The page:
The U.S. Senate Judiciary Committee has reportedly approved bipartisan legislation (S. 623) requiring judges who oversee product liability suits to consider public health and safety concerns before sealing legal agreements and settlements. If such deals had been disclosed, the public would have known about dangers purportedly associated with a variety of products, including medical devices, pharmaceuticals, side-saddle gas tanks, and tires, according to the bill’s sponsor, Senator Herb Kohl (D-Wis.), who first introduced such legislation nearly 20 years ago. Kohl has announced his intention to retire at the end of his fourth Senate term, which will expire in January 2013.
“Had information about these harmful products not been sealed by court orders, injuries could have been prevented and lives could have been saved,” Kohl said to the committee, which approved the “Sunshine in Litigation Act of 2011” in a 12-6 vote. Companion legislation has evidently been introduced in the U.S. House of Representatives.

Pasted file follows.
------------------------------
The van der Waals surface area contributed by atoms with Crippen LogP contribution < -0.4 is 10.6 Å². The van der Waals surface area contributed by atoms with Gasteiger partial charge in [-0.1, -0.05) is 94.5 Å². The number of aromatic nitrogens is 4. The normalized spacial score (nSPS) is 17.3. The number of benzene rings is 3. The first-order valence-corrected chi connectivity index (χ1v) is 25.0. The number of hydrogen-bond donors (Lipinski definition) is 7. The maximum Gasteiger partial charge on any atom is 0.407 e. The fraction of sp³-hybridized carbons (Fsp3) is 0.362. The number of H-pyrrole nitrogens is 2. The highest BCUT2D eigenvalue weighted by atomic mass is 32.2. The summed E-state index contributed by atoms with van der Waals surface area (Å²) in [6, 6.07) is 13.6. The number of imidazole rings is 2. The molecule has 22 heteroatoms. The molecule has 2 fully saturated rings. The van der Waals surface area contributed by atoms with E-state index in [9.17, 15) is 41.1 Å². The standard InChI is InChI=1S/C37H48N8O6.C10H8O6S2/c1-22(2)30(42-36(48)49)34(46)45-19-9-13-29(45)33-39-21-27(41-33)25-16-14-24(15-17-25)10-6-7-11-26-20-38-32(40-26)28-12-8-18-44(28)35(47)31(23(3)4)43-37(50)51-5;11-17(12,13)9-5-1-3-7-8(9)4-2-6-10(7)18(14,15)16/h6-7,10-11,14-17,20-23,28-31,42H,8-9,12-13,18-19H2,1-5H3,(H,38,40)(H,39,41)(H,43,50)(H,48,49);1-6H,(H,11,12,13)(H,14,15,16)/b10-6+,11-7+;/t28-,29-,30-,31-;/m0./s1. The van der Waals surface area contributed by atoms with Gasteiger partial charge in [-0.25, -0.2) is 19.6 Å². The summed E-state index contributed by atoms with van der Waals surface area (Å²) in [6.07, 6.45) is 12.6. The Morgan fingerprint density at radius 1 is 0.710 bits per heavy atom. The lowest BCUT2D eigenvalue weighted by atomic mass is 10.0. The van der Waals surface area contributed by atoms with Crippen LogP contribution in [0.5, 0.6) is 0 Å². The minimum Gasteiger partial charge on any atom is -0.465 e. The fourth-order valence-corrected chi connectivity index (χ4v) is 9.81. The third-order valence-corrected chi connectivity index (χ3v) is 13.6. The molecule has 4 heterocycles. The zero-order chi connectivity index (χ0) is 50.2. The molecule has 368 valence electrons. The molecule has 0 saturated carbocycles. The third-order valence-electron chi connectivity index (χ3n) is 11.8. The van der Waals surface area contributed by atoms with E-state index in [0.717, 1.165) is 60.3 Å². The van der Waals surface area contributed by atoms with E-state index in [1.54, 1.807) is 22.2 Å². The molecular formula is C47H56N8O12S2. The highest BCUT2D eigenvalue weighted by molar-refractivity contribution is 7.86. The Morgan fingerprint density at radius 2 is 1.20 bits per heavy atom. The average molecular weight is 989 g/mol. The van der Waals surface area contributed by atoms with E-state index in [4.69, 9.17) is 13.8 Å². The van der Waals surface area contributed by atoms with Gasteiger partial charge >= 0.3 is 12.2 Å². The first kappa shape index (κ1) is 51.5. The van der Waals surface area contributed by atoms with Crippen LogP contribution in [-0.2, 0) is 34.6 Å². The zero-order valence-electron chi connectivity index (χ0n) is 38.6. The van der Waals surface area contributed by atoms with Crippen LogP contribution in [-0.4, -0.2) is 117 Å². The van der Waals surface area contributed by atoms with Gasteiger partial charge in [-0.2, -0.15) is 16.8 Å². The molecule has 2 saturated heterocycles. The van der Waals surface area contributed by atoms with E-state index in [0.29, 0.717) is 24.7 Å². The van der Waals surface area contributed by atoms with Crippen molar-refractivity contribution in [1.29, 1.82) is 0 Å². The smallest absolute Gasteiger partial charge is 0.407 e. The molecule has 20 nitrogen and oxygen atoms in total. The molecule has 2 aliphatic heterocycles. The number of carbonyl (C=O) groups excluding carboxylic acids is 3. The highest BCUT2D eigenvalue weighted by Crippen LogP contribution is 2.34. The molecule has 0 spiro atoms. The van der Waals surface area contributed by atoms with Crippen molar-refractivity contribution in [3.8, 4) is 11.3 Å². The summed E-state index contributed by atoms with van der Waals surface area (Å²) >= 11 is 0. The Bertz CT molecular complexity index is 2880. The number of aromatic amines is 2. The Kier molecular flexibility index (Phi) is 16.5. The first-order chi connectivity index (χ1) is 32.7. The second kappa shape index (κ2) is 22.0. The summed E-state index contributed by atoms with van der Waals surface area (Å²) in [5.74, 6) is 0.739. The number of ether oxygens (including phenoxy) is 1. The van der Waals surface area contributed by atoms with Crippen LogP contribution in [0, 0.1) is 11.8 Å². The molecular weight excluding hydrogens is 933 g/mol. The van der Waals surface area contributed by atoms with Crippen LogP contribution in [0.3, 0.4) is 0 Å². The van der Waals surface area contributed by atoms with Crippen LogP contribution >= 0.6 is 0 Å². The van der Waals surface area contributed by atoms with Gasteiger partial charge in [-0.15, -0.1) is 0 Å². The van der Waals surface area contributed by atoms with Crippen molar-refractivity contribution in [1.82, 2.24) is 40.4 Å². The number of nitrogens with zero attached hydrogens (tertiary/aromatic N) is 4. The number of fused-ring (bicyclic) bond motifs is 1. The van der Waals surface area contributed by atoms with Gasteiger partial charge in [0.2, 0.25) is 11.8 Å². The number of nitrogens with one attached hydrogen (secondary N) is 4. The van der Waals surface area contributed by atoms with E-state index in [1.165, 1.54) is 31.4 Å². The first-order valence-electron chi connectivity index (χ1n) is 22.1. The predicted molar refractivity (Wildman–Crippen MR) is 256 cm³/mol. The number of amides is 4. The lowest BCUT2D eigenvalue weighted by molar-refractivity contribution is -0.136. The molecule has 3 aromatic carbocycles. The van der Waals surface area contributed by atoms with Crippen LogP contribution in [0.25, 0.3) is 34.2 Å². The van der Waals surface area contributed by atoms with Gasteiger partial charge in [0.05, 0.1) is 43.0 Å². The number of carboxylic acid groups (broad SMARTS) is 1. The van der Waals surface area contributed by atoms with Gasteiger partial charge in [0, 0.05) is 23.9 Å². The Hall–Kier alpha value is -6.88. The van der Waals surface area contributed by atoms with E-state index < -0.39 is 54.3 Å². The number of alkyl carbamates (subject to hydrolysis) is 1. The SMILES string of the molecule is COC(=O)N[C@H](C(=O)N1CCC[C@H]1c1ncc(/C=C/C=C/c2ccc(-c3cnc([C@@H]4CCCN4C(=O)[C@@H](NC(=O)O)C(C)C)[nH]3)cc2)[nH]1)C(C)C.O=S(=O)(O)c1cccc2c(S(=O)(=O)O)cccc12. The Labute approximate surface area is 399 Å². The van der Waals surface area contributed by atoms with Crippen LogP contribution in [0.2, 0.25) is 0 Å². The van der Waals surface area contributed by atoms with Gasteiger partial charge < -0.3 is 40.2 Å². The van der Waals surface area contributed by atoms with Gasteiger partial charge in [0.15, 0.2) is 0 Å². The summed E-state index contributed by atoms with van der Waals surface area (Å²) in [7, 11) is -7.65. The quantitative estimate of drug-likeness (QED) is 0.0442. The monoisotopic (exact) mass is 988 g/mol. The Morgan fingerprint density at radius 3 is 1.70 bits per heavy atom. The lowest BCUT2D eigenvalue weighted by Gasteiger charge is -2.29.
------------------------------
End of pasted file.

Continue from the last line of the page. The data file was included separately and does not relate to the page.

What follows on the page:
The legislation has its critics. In a letter to Senators Orrin Hatch (R-Utah) and Chuck Grassley (R-Iowa), L. Joseph Loveland, chair of the American College of Trial Lawyers’ Federal Rules of Civil Procedure Committee, claims that the bill would establish “an undesirable precedent by circumventing the process” Congress established for amending the Federal Rules of Civil Procedure. As drafted, the law “would unduly restrict the discretion of trial judges to regulate civil litigation and would impose substantial new fact-finding burdens on the courts, without a demonstrated need for those changes,” Loveland wrote. He also noted that that protective orders governing discovery or confidentiality are not frequently abused, nor do “they serve to keep private information that is important to protecting public health and safety.” See Senator Herb Kohl Press Release and Product Liability Law 360, May 19, 2011.